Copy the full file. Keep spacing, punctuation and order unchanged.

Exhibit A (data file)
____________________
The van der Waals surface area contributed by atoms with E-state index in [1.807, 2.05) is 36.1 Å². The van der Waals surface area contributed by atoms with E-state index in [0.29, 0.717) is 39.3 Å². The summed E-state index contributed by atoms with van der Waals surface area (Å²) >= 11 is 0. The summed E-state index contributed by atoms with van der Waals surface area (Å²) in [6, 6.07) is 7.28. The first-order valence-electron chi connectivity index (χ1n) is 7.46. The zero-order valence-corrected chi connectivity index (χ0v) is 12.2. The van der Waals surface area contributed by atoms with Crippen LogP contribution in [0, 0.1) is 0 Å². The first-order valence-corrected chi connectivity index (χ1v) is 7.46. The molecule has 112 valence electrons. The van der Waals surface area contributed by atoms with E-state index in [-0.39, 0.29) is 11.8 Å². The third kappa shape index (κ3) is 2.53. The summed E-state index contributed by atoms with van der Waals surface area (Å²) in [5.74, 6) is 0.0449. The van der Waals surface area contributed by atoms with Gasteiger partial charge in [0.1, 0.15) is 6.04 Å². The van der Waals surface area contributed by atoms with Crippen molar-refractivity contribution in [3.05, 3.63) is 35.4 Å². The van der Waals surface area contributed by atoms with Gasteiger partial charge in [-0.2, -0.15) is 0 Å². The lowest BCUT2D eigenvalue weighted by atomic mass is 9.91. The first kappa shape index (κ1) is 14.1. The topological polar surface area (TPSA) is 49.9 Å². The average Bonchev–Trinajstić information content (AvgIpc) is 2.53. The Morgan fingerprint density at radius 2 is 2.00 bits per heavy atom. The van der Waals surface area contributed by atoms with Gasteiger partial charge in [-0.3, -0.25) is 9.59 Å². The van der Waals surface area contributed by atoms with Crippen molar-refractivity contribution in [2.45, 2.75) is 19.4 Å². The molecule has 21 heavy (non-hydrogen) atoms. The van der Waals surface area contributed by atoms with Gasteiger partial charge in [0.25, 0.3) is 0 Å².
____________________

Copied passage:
The van der Waals surface area contributed by atoms with E-state index in [1.807, 2.05) is 36.1 Å². The van der Waals surface area contributed by atoms with E-state index in [0.29, 0.717) is 39.3 Å². The summed E-state index contributed by atoms with van der Waals surface area (Å²) >= 11 is 0. The summed E-state index contributed by atoms with van der Waals surface area (Å²) in [6, 6.07) is 7.28. The first-order valence-electron chi connectivity index (χ1n) is 7.46. The zero-order valence-corrected chi connectivity index (χ0v) is 12.2. The van der Waals surface area contributed by atoms with Crippen LogP contribution in [0, 0.1) is 0 Å². The first-order valence-corrected chi connectivity index (χ1v) is 7.46. The molecule has 112 valence electrons. The van der Waals surface area contributed by atoms with E-state index in [-0.39, 0.29) is 11.8 Å². The third kappa shape index (κ3) is 2.53. The summed E-state index contributed by atoms with van der Waals surface area (Å²) in [5.74, 6) is 0.0449. The van der Waals surface area contributed by atoms with Gasteiger partial charge in [0.1, 0.15) is 6.04 Å². The van der Waals surface area contributed by atoms with Crippen molar-refractivity contribution in [3.05, 3.63) is 35.4 Å². The van der Waals surface area contributed by atoms with Gasteiger partial charge in [-0.2, -0.15) is 0 Å². The lowest BCUT2D eigenvalue weighted by atomic mass is 9.91. The first kappa shape index (κ1) is 14.1. The topological polar surface area (TPSA) is 49.9 Å². The average Bonchev–Trinajstić information content (AvgIpc) is 2.53. The Morgan fingerprint density at radius 2 is 2.00 bits per heavy atom. The van der Waals surface area contributed by atoms with Gasteiger partial charge in [-0.3, -0.25) is 9.59 Å². The van der Waals surface area contributed by atoms with Crippen molar-refractivity contribution in [2.45, 2.75) is 19.4 Å². The molecule has 21 heavy (non-hydrogen) atoms. The van der Waals surface area contributed by atoms with Gasteiger partial charge in [0.25, 0.3) is 0 Å².